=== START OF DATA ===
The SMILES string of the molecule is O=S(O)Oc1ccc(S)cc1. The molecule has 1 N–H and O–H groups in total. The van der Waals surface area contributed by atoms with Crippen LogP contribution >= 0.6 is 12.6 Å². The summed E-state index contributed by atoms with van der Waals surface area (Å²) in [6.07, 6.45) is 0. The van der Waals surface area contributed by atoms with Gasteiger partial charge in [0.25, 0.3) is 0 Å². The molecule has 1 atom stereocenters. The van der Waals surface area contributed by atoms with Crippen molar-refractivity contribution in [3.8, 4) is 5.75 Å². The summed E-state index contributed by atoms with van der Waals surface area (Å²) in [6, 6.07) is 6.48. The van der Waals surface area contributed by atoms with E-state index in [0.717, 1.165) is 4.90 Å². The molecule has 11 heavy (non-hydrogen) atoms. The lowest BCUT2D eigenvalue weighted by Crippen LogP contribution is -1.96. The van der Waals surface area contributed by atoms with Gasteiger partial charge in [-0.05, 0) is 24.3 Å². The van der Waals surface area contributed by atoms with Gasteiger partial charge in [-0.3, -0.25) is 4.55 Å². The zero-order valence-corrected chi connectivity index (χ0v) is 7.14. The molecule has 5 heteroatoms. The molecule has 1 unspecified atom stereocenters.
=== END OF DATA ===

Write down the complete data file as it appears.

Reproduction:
The SMILES string of the molecule is O=S(O)Oc1ccc(S)cc1. The molecule has 1 N–H and O–H groups in total. The van der Waals surface area contributed by atoms with Crippen LogP contribution >= 0.6 is 12.6 Å². The summed E-state index contributed by atoms with van der Waals surface area (Å²) in [6.07, 6.45) is 0. The van der Waals surface area contributed by atoms with Gasteiger partial charge in [0.25, 0.3) is 0 Å². The molecule has 1 atom stereocenters. The van der Waals surface area contributed by atoms with Crippen molar-refractivity contribution in [3.8, 4) is 5.75 Å². The summed E-state index contributed by atoms with van der Waals surface area (Å²) in [6, 6.07) is 6.48. The van der Waals surface area contributed by atoms with E-state index in [0.717, 1.165) is 4.90 Å². The molecule has 11 heavy (non-hydrogen) atoms. The lowest BCUT2D eigenvalue weighted by Crippen LogP contribution is -1.96. The van der Waals surface area contributed by atoms with Gasteiger partial charge in [-0.05, 0) is 24.3 Å². The van der Waals surface area contributed by atoms with Gasteiger partial charge in [-0.3, -0.25) is 4.55 Å². The zero-order valence-corrected chi connectivity index (χ0v) is 7.14. The molecule has 5 heteroatoms. The molecule has 1 unspecified atom stereocenters.